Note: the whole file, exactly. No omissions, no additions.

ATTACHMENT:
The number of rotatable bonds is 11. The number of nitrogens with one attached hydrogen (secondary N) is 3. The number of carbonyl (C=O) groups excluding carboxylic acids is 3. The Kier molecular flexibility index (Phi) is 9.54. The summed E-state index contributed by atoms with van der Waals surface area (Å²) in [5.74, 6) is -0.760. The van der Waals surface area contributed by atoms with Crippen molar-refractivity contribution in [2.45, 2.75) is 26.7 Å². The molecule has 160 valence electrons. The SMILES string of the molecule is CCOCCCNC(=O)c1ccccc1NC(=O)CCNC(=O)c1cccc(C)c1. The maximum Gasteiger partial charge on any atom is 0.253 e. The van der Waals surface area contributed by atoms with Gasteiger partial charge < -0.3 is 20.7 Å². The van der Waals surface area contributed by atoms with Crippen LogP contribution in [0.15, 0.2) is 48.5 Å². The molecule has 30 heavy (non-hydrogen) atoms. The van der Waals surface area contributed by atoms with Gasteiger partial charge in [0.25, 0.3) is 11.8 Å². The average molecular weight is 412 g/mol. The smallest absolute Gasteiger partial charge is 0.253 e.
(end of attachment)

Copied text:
The number of rotatable bonds is 11. The number of nitrogens with one attached hydrogen (secondary N) is 3. The number of carbonyl (C=O) groups excluding carboxylic acids is 3. The Kier molecular flexibility index (Phi) is 9.54. The summed E-state index contributed by atoms with van der Waals surface area (Å²) in [5.74, 6) is -0.760. The van der Waals surface area contributed by atoms with Crippen molar-refractivity contribution in [2.45, 2.75) is 26.7 Å². The molecule has 160 valence electrons. The SMILES string of the molecule is CCOCCCNC(=O)c1ccccc1NC(=O)CCNC(=O)c1cccc(C)c1. The maximum Gasteiger partial charge on any atom is 0.253 e. The van der Waals surface area contributed by atoms with Gasteiger partial charge < -0.3 is 20.7 Å². The van der Waals surface area contributed by atoms with Crippen LogP contribution in [0.15, 0.2) is 48.5 Å². The molecule has 30 heavy (non-hydrogen) atoms. The van der Waals surface area contributed by atoms with Gasteiger partial charge in [0.25, 0.3) is 11.8 Å². The average molecular weight is 412 g/mol. The smallest absolute Gasteiger partial charge is 0.253 e.